Down the wing, Anwar El Ghazi collapsed to an early injury after playing Jack Grealish into position for his goal. He will miss tonight’s game as well.
Dean Smith was comfortable bringing Trezeguet on against United, but he’ll have to be a lot more savvy from the bench as these fixtures pile up. Unchanged teams will lead to disaster.
8. Trezeguet just doesn’t stop
After coming on for Anwar El Ghazi, Trezeguet scored a tap-in that was rightly ruled out for offside. After the match, he shared the image of that phantom goal as one of his highlights. That’s just - because Trezeguet does a lot of hard work that doesn’t often catch the eye. He’s always sprinting into space, collapsing channels and darting forward.
He’s the most direct player Villa have got and he can turn a counter into a chance within a few seconds. He’s extremely reminiscent of Gabby Agbonlahor in his best days - the good and the bad.
Plenty of fans were frustrated to leave Old Trafford with ‘just a point’ after Villa’s performance.
Doesn’t that show you how far we have come? That in itself is an accolade we should be holding on to, as it’s not often we are begrudged the win at Old Trafford against Manchester United. Savour this one.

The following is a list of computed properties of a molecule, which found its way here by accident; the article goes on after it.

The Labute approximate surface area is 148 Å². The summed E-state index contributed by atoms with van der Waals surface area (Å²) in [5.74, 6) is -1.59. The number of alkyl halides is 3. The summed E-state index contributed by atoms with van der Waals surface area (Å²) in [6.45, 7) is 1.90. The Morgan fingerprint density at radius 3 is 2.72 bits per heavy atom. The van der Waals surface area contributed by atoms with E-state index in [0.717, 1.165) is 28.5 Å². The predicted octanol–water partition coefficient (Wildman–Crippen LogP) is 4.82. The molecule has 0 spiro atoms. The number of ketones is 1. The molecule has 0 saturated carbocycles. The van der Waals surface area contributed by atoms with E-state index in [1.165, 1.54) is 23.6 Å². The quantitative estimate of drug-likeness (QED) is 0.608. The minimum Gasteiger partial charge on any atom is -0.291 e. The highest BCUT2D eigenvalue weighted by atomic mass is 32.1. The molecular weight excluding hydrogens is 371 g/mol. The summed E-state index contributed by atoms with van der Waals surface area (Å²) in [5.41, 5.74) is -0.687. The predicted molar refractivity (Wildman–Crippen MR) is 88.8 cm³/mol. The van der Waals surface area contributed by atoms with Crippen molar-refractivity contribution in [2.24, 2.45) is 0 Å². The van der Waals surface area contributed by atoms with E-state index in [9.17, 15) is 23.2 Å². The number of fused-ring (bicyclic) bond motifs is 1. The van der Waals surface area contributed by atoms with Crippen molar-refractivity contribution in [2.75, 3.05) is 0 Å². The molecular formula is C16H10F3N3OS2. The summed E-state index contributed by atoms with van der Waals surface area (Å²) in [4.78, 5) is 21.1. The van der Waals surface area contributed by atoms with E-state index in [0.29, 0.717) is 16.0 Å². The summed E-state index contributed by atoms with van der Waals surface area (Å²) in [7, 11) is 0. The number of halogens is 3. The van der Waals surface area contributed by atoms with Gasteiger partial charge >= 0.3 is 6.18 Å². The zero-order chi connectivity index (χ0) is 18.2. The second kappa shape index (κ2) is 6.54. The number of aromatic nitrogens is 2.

10. John McGinn isn’t in a ‘bad patch’
For most of the season John McGinn has had to straight up drag Aston Villa through games. Like Trezeguet, he’s direct and simply runs at goal to create chances. A lot of Villa’s early success came through McGinn because of the chaos he was able to inflict on a game.
That has changed - but not because McGinn’s form has dropped. While to some extent that might be true - the fact that Villa are becoming more of a ‘team’ is obvious.
Grealish was criticised for some of his performances while McGinn was lighting things up earlier on in the season - and now the opposite seems to be true. Let’s split the difference here, a lot of players are starting to step up for Aston Villa. We don’t have to force ourselves to find ‘weak links’.
11. Next up
Villa’s schedule toughens up with a visit to Chelsea tonight. It won’t be at all easy to grab the win against a vibrant attacking team coming off a loss. However, Villa have proved that they can go to historically difficult arenas and grab something - and should relish this opportunity against Chelsea as it is somewhat of a ‘free hit’.
Up the Villa.